The flipside though is that’s the world they’re growing up in. My daughter asked me a few months ago “what age were you when you got your first mobile?”. I’m sure she was expecting a smaller number than 30! It’s a technological age and we need to provide safe exposure to it while also ensuring they can read, write, add up and interact with real people.

Guest

It absolutely is hard to achieve – especially with boys of a certain age! My nephew is 12 and the last time I visited I hardly saw him because he was off playing games in his room. Saying that, his parents have implemented similar ‘rules’ to you – weekends only etc. It’s really interesting to hear how your son’s mood can change though – probably a good warning sign for you to limit his usage!

Guest
amumandmore says:
12 January 2012

Another thing that bothers me with ganes is the blatant disregard some parents seem to have to the age categories given on the packaging. It bothers me that boys (no generalisation meant but my experience seems to be it’s mainly boys) in both my children’s classes (ages 8 and 10) seem to play and have access to games that are age inappropriate. Call of Duty being a prime example.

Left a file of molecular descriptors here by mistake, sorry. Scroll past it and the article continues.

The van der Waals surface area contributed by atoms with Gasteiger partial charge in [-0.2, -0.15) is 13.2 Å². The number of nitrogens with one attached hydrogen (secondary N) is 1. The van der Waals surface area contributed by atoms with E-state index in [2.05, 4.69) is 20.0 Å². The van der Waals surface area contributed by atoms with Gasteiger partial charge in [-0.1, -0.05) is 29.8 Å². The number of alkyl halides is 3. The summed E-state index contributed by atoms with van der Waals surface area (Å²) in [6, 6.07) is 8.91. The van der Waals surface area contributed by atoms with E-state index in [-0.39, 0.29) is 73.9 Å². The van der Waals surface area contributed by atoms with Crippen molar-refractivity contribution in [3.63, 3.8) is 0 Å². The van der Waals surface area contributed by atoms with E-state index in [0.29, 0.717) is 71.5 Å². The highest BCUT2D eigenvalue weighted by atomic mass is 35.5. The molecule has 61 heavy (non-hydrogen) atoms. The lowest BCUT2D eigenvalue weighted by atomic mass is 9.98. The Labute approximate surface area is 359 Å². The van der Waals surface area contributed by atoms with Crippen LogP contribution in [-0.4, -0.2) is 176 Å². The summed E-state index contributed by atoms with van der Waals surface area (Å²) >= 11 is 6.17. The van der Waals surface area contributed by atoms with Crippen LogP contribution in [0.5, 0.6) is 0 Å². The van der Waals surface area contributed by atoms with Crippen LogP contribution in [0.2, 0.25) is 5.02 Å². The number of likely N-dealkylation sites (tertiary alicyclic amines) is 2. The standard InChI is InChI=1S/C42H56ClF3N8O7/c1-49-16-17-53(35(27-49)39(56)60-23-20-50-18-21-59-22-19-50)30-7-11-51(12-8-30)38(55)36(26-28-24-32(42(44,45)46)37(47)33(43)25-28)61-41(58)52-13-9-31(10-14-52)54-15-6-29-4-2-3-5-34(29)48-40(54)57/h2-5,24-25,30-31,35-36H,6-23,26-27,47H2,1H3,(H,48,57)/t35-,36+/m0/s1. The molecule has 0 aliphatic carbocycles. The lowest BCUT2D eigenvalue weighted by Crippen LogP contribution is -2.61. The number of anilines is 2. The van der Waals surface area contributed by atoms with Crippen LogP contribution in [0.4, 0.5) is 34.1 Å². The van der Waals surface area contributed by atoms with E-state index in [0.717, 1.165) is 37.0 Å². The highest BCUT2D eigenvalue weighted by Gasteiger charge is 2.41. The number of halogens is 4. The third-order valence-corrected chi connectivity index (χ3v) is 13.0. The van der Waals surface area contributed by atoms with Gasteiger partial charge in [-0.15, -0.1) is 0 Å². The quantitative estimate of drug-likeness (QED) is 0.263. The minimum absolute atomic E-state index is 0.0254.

Guest
Gemma Leslie says:
23 January 2012

It all comes down to good parenting i think, parents who just leave with children in front of a tv or pc for hours at a time should not be suprised when their children lack basic social interaction skills, or are more interested in playing games than going for a walk or sitting down with the family. Parents don’t have to look very far to see the route cause of a childs behaviour. I agree with some of the previous posts about integrating technology and education, because lets not forget, we live in a very different world and children need to show some competence with technology so they can fit in. Nowadays children are being taught in school how to create a powerpoint presentation and use search engines like google to help with their homework, provided that there is no plagiarism i see nothing wrong with this, we used to do the same thing, except our search engine was the local library and we spent just as much time with our heads stuck in a book reading for our gcse’s that our children will with thier head stuck infront of a screen studying for their exams.

Guest
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26 July 2012